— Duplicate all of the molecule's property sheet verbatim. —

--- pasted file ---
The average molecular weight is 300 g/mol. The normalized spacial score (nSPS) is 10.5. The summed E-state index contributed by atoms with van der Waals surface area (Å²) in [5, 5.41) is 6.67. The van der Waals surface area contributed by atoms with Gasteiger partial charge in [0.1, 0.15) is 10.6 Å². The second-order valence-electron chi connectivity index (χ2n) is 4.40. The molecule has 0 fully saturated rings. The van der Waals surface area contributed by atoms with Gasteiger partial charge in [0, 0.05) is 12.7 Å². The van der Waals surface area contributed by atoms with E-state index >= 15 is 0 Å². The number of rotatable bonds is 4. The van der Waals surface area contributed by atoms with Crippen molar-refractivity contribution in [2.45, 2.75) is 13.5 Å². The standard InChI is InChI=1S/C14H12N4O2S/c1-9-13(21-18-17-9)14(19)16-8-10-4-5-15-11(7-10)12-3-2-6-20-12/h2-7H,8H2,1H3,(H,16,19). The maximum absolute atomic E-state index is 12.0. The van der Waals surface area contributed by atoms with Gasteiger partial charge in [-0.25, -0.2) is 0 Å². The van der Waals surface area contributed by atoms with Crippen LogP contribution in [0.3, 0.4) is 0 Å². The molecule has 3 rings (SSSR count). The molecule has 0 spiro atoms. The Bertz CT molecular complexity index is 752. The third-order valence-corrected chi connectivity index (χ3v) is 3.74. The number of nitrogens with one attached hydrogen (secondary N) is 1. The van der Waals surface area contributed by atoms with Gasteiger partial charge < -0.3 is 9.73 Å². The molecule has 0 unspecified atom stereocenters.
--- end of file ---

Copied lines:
The average molecular weight is 300 g/mol. The normalized spacial score (nSPS) is 10.5. The summed E-state index contributed by atoms with van der Waals surface area (Å²) in [5, 5.41) is 6.67. The van der Waals surface area contributed by atoms with Gasteiger partial charge in [0.1, 0.15) is 10.6 Å². The second-order valence-electron chi connectivity index (χ2n) is 4.40. The molecule has 0 fully saturated rings. The van der Waals surface area contributed by atoms with Gasteiger partial charge in [0, 0.05) is 12.7 Å². The van der Waals surface area contributed by atoms with E-state index >= 15 is 0 Å². The number of rotatable bonds is 4. The van der Waals surface area contributed by atoms with Crippen molar-refractivity contribution in [2.45, 2.75) is 13.5 Å². The standard InChI is InChI=1S/C14H12N4O2S/c1-9-13(21-18-17-9)14(19)16-8-10-4-5-15-11(7-10)12-3-2-6-20-12/h2-7H,8H2,1H3,(H,16,19). The maximum absolute atomic E-state index is 12.0. The van der Waals surface area contributed by atoms with Gasteiger partial charge in [-0.25, -0.2) is 0 Å². The van der Waals surface area contributed by atoms with Crippen LogP contribution in [0.3, 0.4) is 0 Å². The molecule has 3 rings (SSSR count). The molecule has 0 spiro atoms. The Bertz CT molecular complexity index is 752. The third-order valence-corrected chi connectivity index (χ3v) is 3.74. The number of nitrogens with one attached hydrogen (secondary N) is 1. The van der Waals surface area contributed by atoms with Gasteiger partial charge < -0.3 is 9.73 Å². The molecule has 0 unspecified atom stereocenters.